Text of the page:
Church of Scientology Kansas City Brings Community Leaders Together to Save Lives

Kansas City Scientologists raise awareness of Missouri’s overdose epidemic and the need to mobilize the community to fight back with drug education and prevention.

The Centers for Disease Control and Prevention estimates some 107,000 Americans died of drug overdose in 2021Missouri’s overdose deaths topped 2,000, an increase of nearly 12 percent over the previous year, with the surge driven by synthetic opioids—primarily illicitly manufactured fentanyl.

Public relations officer, Church of Scientology Kansas City, Bennette Seaman, hosts a Drug Overdose Week open house and community forum.
Public Relations Officer, Church of Scientology Kansas City, Bennette Seaman, hosts a Drug Overdose Week open house and community forum.

“We can’t simply rely on law enforcement to handle the problem,” says Bennette Seaman, Public Relations Officer for the Church of Scientology Kansas City, who hosted an Overdose Awareness Week open house and forum last week. “We have to act before our youth become part of this statistic. We have to mobilize as a community and reach our kids before someone convinces them to experiment with drugs.”

Guest speaker at the forum was Wisdom Williams, founder and pastor of Taking It Back Ministries, who shared her personal story of addiction and how she finally broke free. 

“If we say we love God, then let us be his hands and feet and fight against this drug epidemic,” she said. She urged those attending to take action to stop the devastation caused by drugs.

The KC Church of Scientology sponsors a chapter of Foundation for a Drug-Free World and makes the Foundation’s Truth About Drugs materials and training available free of charge to anyone wishing to take action to help others avoid the tragedy of drug abuse and addiction.

No one likes to be lectured about what he or she can or cannot do. So the Foundation provides the facts that empower youth and adults to make the self-determined decision not to take drugs.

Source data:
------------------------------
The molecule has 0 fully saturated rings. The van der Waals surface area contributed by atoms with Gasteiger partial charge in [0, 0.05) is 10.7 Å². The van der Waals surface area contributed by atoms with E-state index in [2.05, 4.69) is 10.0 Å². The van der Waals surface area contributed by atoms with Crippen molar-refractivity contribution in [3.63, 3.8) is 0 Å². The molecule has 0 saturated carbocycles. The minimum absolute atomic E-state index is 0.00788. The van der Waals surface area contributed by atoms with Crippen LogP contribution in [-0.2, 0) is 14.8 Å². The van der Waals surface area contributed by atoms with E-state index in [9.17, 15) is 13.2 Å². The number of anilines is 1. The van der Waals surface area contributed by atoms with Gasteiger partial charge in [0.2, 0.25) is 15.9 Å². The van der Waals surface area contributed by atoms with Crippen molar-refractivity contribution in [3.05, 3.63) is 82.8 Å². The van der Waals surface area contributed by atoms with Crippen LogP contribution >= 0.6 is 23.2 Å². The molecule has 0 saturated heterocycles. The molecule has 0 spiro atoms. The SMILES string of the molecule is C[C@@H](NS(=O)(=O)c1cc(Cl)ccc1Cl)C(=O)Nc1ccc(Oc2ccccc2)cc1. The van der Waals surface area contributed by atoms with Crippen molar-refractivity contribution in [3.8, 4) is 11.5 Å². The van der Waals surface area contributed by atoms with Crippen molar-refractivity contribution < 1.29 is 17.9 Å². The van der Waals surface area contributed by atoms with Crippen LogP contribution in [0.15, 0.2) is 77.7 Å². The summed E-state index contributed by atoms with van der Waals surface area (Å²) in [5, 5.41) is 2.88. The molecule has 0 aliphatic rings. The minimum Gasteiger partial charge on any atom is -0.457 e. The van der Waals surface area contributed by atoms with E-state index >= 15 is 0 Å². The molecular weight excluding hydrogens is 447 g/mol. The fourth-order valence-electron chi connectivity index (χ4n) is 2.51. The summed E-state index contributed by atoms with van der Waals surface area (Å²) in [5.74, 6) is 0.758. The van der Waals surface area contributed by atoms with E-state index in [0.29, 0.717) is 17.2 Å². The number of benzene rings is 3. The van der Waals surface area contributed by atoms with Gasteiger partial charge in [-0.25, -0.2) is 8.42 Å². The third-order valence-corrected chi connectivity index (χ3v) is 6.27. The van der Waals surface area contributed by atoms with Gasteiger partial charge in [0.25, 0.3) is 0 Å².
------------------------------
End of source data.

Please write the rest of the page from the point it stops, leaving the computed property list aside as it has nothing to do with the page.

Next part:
Truth About Drug materials dispel pro-drug propaganda and help youth understand what drugs are and what they do.

The UN Office on Drugs and Crime states: “Prevention strategies based on scientific evidence working with families, schools, and communities can ensure that children and youth, especially the most marginalized and poor, grow and stay healthy and safe into adulthood and old age. For every dollar spent on prevention, at least ten can be saved in future health, social and crime costs.” And the Office urges communities to “support drug abuse prevention based on scientific evidence as an investment in the wellbeing of children, adolescents, youth, families and communities.”

Thousands of people use the Truth About Drugs materials in their communities to make a difference. Voices for Humanitya Scientology Network original series, broadcasts documentaries showing how changemakers of all faiths, cultures and nations are using these materials to save lives.

Those wishing to be part of the solution to the overdose crisis can do so by providing drug education. Attend a free seminar at the Church of Scientology Kansas City on Saturday, September 10, from 2 to 5 p.m. at 1805 Grand Blvd. in Kansas City, Mo. For more information or to reserve a seat, call the Church at (816) 753-6590. 

The Church of Scientology Kansas City is an Ideal Scientology Organization dedicated in November 2019 by Scientology ecclesiastical leader Mr. David Miscavige. The Church works extensively with other religions, nonprofits and officials on programs to uplift and benefit the community. Its outreach activities throughout the pandemic are featured in a series of videos on an interactive timeline on the Scientology website.

The Scientology religion was founded by author and philosopher L. Ron Hubbard. The first Church of Scientology was formed in Los Angeles in 1954 and the religion has expanded to more than 11,000 Churches, Missions and affiliated groups, with millions of members in 167 countries.

Church of Scientology Media Relations
(323) 960-3500 phone
(323) 960-3508 fax